They are two of South Africa’s most prominent music couples and in the news most of the time. To leave out their names in a list of truly important Gqom artistes in South Africa is to commit a musical heresy.
Over the past few years, this celebrity couple seems to have perfected a strategy of remaining in the public’s consciousness and publicizing their songs and albums by using some “back door routes” – what many would call publicity stunts.
For instance, back in 2017, Babes Wodumo said her song “Gandaganda” was stolen. She took to social media to complain (in a video) that an unmastered version of the song was lost when she misplaced a flash drive containing the song. She later said the song was playing at taxi parks.
Not done, she also asked on social media for whoever had the song to send it to her so that she would delete it using a “special link.” She added: “I’m hurt because the song hasn’t been mastered yet.”
South Africans were vastly amused and made a joke of her statement to delete the song remotely from a flash drive, which was technologically impossible at the time – and even now.
A user going by the Twitter handle @HiMinaTheo tweeted: “Babes Wodumo is living in 2090 she uses a link to delete a song inside a USB.”
Muso Somizi, the mastermind of “Ngibonile” and several others, even joined in the joke, saying he was close to finding the flash drive – you may say USB stick – in faraway Los Angeles, United States of America. “South Africa hang in there. I’m close to finding babes wodumo’s USB in LA,” his tweet reads.
As it turned out, “Gandaganda” was in fact still in Babes Wodumo’s kitty, and she released it soon after the publicity of losing it. The song featured, well, Mampintsha and Madanon.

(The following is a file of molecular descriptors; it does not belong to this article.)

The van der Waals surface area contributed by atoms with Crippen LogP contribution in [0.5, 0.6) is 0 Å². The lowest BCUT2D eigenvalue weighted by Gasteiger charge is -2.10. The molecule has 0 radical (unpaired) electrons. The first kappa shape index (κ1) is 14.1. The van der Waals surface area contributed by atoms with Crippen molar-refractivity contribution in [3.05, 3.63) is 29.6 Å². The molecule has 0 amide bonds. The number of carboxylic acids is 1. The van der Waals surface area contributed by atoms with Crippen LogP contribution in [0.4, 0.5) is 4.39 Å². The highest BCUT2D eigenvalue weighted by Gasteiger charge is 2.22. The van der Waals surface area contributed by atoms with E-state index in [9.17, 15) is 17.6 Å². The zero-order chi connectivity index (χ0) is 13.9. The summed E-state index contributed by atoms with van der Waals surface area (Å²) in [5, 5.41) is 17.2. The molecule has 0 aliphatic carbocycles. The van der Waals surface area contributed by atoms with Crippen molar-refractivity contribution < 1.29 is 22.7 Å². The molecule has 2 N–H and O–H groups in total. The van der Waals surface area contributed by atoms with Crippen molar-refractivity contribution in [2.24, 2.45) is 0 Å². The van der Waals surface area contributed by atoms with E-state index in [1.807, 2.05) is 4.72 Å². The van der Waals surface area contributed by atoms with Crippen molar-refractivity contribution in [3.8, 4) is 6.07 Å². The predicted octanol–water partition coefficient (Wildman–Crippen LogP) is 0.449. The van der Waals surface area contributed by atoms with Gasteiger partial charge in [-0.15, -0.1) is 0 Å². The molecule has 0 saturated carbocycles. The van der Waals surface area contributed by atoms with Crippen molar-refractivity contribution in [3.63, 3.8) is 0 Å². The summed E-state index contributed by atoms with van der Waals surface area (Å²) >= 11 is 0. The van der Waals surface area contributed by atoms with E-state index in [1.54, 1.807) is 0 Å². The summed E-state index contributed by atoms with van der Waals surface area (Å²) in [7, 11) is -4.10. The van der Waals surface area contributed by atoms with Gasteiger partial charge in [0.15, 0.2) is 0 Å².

“Gandaganda” got all the publicity Babes Wodumo had wanted – and more. DJ Luvas (real name Luvuyo Njeje) and DJ Pluto (real name) approached the Southern African Music Rights Organisation (SAMRO), with a complaint that the song was stolen from them.
“Babes knows the truth. The title of her song and the duration are the same as ours. Only the beats and lyrics are different. She stole our song, which we released on 6 April,” DJ Luvas had told City Press back then.
Truth or not, Babes Wodumo’s publicity gimmick paid off and “Gandaganda” did well in the market.
She repeated the same gimmick later this year, but with a different script: alleged abuse in the hands of her beau Mampintsha.
South Africa has a high rate of women abuse – or domestic abuse, or domestic violence, or what you call it. So when news circulates that a celebrity of the “Wololo” hitmaker’s status is abused, the country is bound to talk and look forward to what the abused herself would say.
Babes Wodumo did not disappoint. She fired out a single and her alleged abuser Mampintsha did the same. And everyone hurried to listen to what both had to say in their songs. The fever of expectation was high.
And then it emerged that the abuse allegation was totally fictitious, as Babes Wodumo completely denied Mampintsha ever abused her. Why then had she spoken about being abused?
One may well also ask: Why had she gone on the set of Metro FM and let Masechaba Ndlovu rant about her (Babes Wodumo’s) abuse in the hands of Mampintsha? Was she forced to the set and her legs tied? Falsely speaking about abuse, a scourge in South Africa, just to promote a song is entirely in bad taste.
Masechaba Ndlovu’s co-host Mo Flava (real name Moeti Tsiki) would rue the whole show later, calling it an epic fail. Funny enough Babes Wodumo would later rant about needing an apology from the radio hosts. Huh?
Mampintsha may well be pushing that tradition as he marches into retirement – or so he says. 2018 will be his last year as a musician, he says. He would quit the scene and would leave his fans in the hands of his protégé Babes Wodumo. But he would return “if you ever need me to come back‚ just in case you are bored‚ just call me and tell me what you need me to do and I’ll listen.”
Mampintsha, who released the track “Phakamisa,” featuring Campmasters, back in October, has just released an EP titled “The Gentle Don.” He is on fire to drop as many bars as possible before the year runs out.
But is he really quitting the scene? Would he really quit the scene? If he should quit now and then come back, how can it be determined that the people had truly clamoured for his return, and that he had not influenced the clamour?
Is this not another publicity gimmick? Share your thoughts in the comment section.